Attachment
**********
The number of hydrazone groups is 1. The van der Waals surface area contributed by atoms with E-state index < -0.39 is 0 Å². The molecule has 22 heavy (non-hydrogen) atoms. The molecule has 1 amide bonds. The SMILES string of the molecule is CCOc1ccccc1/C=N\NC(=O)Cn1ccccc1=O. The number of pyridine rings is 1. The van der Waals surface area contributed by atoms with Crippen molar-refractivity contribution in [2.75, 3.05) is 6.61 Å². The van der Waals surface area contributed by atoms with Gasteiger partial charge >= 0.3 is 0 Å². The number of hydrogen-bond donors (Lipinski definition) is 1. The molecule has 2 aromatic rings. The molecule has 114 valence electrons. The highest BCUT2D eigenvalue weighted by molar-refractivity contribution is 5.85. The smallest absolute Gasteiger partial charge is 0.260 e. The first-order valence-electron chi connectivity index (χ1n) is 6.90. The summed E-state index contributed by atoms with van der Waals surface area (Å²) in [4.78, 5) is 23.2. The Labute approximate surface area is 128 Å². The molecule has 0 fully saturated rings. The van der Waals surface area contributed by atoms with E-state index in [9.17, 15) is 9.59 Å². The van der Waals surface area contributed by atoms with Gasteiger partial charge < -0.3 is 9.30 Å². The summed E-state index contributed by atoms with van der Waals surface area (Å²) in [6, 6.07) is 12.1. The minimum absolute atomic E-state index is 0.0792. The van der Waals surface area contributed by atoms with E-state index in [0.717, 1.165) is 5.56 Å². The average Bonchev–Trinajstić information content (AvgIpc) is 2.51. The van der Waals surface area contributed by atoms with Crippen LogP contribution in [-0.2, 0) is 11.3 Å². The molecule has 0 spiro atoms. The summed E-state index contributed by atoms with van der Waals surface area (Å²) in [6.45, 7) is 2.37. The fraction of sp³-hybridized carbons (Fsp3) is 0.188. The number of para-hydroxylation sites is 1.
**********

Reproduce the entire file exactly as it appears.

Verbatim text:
The number of hydrazone groups is 1. The van der Waals surface area contributed by atoms with E-state index < -0.39 is 0 Å². The molecule has 22 heavy (non-hydrogen) atoms. The molecule has 1 amide bonds. The SMILES string of the molecule is CCOc1ccccc1/C=N\NC(=O)Cn1ccccc1=O. The number of pyridine rings is 1. The van der Waals surface area contributed by atoms with Crippen molar-refractivity contribution in [2.75, 3.05) is 6.61 Å². The van der Waals surface area contributed by atoms with Gasteiger partial charge >= 0.3 is 0 Å². The number of hydrogen-bond donors (Lipinski definition) is 1. The molecule has 2 aromatic rings. The molecule has 114 valence electrons. The highest BCUT2D eigenvalue weighted by molar-refractivity contribution is 5.85. The smallest absolute Gasteiger partial charge is 0.260 e. The first-order valence-electron chi connectivity index (χ1n) is 6.90. The summed E-state index contributed by atoms with van der Waals surface area (Å²) in [4.78, 5) is 23.2. The Labute approximate surface area is 128 Å². The molecule has 0 fully saturated rings. The van der Waals surface area contributed by atoms with E-state index in [9.17, 15) is 9.59 Å². The van der Waals surface area contributed by atoms with Gasteiger partial charge < -0.3 is 9.30 Å². The summed E-state index contributed by atoms with van der Waals surface area (Å²) in [6, 6.07) is 12.1. The minimum absolute atomic E-state index is 0.0792. The van der Waals surface area contributed by atoms with E-state index in [0.717, 1.165) is 5.56 Å². The average Bonchev–Trinajstić information content (AvgIpc) is 2.51. The van der Waals surface area contributed by atoms with Crippen LogP contribution in [-0.2, 0) is 11.3 Å². The molecule has 0 spiro atoms. The summed E-state index contributed by atoms with van der Waals surface area (Å²) in [6.45, 7) is 2.37. The fraction of sp³-hybridized carbons (Fsp3) is 0.188. The number of para-hydroxylation sites is 1.